Commercial Radio Australia (CRA) has called on the Australian Competition and Consumer Commission (ACCC) to address unequal regulations between radio and digital platforms in order to limit global tech giant’s “erosion of the commercial radio business model”.
In December 2018, the ACCC inquiry into the impact digital platforms have on journalism in Australia released its preliminary report.
One of the recommendations in the report was the introduction of a Mandatory Standard to better regulate the take-down of copyright-infringing content on digital platforms.
In its submission to the inquiry, CRA backed this call and said it wants the watchdog to limit third parties from using Australian radio content, such as live radio streams and podcasts, without permission of the content owners.
“CRA submits that large digital platforms should be independently monitored, with the ACCC setting terms and conditions of access, to ensure that they do not use their market power to favour their own businesses or to divert consumers from the websites of content creators, thus appropriating revenue and reducing competition in the supply of media content,” the submission said.
CRA CEO Joan Warner further recommended the Mandatory Standard should include hyperlinks to radio station “listen live” sites, saying radio stations are increasingly directing their resources towards the removal of their intellectual property from third party aggregator sites and mobile apps.
“Typically, such sites provide ‘listen live’ links to station broadcasts or enable consumers to access stations’ podcasts. This diverts traffic – and ultimately advertising revenue - away from the stations’ own websites,” Warner said.
“We urge the ACCC to address this issue in the proposed Mandatory Standard, by requiring digital platforms to remove hyperlinks to copyright protected content at the request of the rights holder.”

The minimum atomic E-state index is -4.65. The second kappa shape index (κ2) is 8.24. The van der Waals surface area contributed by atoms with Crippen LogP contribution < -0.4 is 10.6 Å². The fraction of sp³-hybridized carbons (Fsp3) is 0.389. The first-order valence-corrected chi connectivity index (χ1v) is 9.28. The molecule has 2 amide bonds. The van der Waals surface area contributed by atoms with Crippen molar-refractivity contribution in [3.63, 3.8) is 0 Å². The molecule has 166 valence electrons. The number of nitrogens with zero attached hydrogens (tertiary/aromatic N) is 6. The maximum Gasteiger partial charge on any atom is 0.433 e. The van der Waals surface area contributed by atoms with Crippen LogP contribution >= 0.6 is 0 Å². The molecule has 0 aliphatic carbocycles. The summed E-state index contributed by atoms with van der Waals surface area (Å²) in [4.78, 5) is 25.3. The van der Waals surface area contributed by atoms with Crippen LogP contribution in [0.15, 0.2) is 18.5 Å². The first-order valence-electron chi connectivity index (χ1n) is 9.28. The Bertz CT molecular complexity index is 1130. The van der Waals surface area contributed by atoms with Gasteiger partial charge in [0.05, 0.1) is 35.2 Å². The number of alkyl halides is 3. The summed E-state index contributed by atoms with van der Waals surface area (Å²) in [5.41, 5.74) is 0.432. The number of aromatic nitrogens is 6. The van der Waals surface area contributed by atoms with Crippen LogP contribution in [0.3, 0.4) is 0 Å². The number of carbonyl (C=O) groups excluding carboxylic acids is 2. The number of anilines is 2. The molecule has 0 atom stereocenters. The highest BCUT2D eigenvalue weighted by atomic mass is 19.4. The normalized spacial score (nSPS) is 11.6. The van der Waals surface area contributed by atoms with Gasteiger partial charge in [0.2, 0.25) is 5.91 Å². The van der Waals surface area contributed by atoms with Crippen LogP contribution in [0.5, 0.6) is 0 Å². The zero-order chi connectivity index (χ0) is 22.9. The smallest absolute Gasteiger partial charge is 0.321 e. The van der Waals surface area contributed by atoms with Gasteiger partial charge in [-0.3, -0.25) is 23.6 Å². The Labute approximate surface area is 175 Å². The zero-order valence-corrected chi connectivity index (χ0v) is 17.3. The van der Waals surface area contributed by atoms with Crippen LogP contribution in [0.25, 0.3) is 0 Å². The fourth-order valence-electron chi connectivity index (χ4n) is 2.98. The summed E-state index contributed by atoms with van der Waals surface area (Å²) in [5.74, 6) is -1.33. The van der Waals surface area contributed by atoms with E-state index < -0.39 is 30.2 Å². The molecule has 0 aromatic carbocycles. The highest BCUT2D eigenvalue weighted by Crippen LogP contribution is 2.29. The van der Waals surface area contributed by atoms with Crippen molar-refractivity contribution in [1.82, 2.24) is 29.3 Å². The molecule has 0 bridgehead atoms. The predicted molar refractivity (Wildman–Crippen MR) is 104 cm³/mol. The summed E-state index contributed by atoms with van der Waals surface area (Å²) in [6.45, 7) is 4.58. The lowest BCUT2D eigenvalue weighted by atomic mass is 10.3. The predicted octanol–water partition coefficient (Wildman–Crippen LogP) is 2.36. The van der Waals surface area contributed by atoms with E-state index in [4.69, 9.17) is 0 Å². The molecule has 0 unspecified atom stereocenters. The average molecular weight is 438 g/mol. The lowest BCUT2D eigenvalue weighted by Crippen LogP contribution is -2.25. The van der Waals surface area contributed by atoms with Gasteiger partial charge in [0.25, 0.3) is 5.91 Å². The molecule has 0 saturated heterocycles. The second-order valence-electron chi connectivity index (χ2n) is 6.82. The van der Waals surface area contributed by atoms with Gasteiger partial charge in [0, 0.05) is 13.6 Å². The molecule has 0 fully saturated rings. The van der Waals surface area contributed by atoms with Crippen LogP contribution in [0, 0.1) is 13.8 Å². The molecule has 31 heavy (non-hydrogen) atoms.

The industry body also recommends that the ACCC’s proposed separate review to develop overarching regulatory framework for all platforms should include a focus on local content obligations.
Commercial radio is subjected to requirements such as the election advertising blackout rule, while digital platforms are exempt from any local content obligations.
CRA also rejected Facebook and Google’s claims that their ads are verifiable and said there was currently no regulatory means of holding platforms to account regarding claims of audience size.
It said a reliable digital audience measurement methodology should be imposed on digital platforms as a condition of access, and the collection of data be conducted by an independent third party.
Last week Google submitted its response to the ACCC, saying it should be treated differently to Facebook as it’s not a social media site.
Meanwhile, Facebook also hit back at the ACCC, saying it can’t solely be blamed for the crumbling news business model in Australia.
Free TV echoed some of CRA’s concerns last week in its submission. It called on the ACCC to address the "outdated" Australian content rules from the 1980s, stating the industry is overdue for change.
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